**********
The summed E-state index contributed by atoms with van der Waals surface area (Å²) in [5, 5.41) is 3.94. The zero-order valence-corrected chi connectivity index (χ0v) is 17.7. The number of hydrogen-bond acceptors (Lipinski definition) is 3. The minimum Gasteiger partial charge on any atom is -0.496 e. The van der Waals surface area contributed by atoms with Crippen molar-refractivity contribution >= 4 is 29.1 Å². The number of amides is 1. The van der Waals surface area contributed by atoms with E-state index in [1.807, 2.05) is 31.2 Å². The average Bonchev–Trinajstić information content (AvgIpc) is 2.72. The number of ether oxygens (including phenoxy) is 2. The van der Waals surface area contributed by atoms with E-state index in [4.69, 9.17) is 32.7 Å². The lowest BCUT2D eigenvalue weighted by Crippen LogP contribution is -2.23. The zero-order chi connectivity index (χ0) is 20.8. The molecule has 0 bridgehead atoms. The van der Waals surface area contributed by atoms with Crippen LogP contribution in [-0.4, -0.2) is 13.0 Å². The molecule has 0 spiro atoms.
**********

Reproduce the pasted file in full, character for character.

The summed E-state index contributed by atoms with van der Waals surface area (Å²) in [5, 5.41) is 3.94. The zero-order valence-corrected chi connectivity index (χ0v) is 17.7. The number of hydrogen-bond acceptors (Lipinski definition) is 3. The minimum Gasteiger partial charge on any atom is -0.496 e. The van der Waals surface area contributed by atoms with Crippen molar-refractivity contribution >= 4 is 29.1 Å². The number of amides is 1. The van der Waals surface area contributed by atoms with E-state index in [1.807, 2.05) is 31.2 Å². The average Bonchev–Trinajstić information content (AvgIpc) is 2.72. The number of ether oxygens (including phenoxy) is 2. The van der Waals surface area contributed by atoms with E-state index in [4.69, 9.17) is 32.7 Å². The lowest BCUT2D eigenvalue weighted by Crippen LogP contribution is -2.23. The zero-order chi connectivity index (χ0) is 20.8. The molecule has 0 bridgehead atoms. The van der Waals surface area contributed by atoms with Crippen LogP contribution in [-0.4, -0.2) is 13.0 Å². The molecule has 0 spiro atoms.